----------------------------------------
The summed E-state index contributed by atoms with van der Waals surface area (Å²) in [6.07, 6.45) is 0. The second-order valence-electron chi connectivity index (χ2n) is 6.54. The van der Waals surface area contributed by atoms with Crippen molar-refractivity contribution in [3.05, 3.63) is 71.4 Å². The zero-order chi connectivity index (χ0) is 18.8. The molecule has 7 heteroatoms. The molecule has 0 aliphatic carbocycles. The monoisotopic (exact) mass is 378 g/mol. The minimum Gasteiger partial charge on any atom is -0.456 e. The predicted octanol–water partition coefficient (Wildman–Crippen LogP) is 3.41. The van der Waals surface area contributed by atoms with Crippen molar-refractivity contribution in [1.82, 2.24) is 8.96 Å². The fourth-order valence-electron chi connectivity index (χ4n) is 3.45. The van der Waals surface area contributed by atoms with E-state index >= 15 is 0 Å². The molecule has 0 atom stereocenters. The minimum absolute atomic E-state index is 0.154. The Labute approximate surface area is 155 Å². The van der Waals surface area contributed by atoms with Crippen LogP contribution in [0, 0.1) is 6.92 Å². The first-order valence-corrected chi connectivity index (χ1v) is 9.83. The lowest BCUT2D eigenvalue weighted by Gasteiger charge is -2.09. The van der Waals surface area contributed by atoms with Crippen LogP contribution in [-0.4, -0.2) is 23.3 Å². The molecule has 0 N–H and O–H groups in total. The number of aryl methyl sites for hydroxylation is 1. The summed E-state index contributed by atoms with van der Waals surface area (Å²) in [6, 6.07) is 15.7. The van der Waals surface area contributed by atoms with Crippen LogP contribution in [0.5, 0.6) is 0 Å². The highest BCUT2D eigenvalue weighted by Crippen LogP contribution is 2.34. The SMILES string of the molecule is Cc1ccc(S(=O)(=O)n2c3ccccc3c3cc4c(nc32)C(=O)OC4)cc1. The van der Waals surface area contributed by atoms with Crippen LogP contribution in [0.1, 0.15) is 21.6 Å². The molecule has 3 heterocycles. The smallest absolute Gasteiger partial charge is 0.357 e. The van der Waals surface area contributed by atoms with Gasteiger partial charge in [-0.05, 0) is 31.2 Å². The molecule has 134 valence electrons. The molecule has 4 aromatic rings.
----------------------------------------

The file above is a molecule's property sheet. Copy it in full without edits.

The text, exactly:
The summed E-state index contributed by atoms with van der Waals surface area (Å²) in [6.07, 6.45) is 0. The second-order valence-electron chi connectivity index (χ2n) is 6.54. The van der Waals surface area contributed by atoms with Crippen molar-refractivity contribution in [3.05, 3.63) is 71.4 Å². The zero-order chi connectivity index (χ0) is 18.8. The molecule has 7 heteroatoms. The molecule has 0 aliphatic carbocycles. The monoisotopic (exact) mass is 378 g/mol. The minimum Gasteiger partial charge on any atom is -0.456 e. The predicted octanol–water partition coefficient (Wildman–Crippen LogP) is 3.41. The van der Waals surface area contributed by atoms with Crippen molar-refractivity contribution in [1.82, 2.24) is 8.96 Å². The fourth-order valence-electron chi connectivity index (χ4n) is 3.45. The van der Waals surface area contributed by atoms with E-state index >= 15 is 0 Å². The molecule has 0 atom stereocenters. The minimum absolute atomic E-state index is 0.154. The Labute approximate surface area is 155 Å². The van der Waals surface area contributed by atoms with Crippen LogP contribution in [0, 0.1) is 6.92 Å². The first-order valence-corrected chi connectivity index (χ1v) is 9.83. The lowest BCUT2D eigenvalue weighted by Gasteiger charge is -2.09. The van der Waals surface area contributed by atoms with Crippen LogP contribution in [-0.4, -0.2) is 23.3 Å². The molecule has 0 N–H and O–H groups in total. The number of aryl methyl sites for hydroxylation is 1. The summed E-state index contributed by atoms with van der Waals surface area (Å²) in [6, 6.07) is 15.7. The van der Waals surface area contributed by atoms with Crippen LogP contribution in [0.5, 0.6) is 0 Å². The highest BCUT2D eigenvalue weighted by Crippen LogP contribution is 2.34. The SMILES string of the molecule is Cc1ccc(S(=O)(=O)n2c3ccccc3c3cc4c(nc32)C(=O)OC4)cc1. The van der Waals surface area contributed by atoms with Crippen LogP contribution in [0.1, 0.15) is 21.6 Å². The molecule has 3 heterocycles. The smallest absolute Gasteiger partial charge is 0.357 e. The van der Waals surface area contributed by atoms with Gasteiger partial charge in [-0.05, 0) is 31.2 Å². The molecule has 134 valence electrons. The molecule has 4 aromatic rings.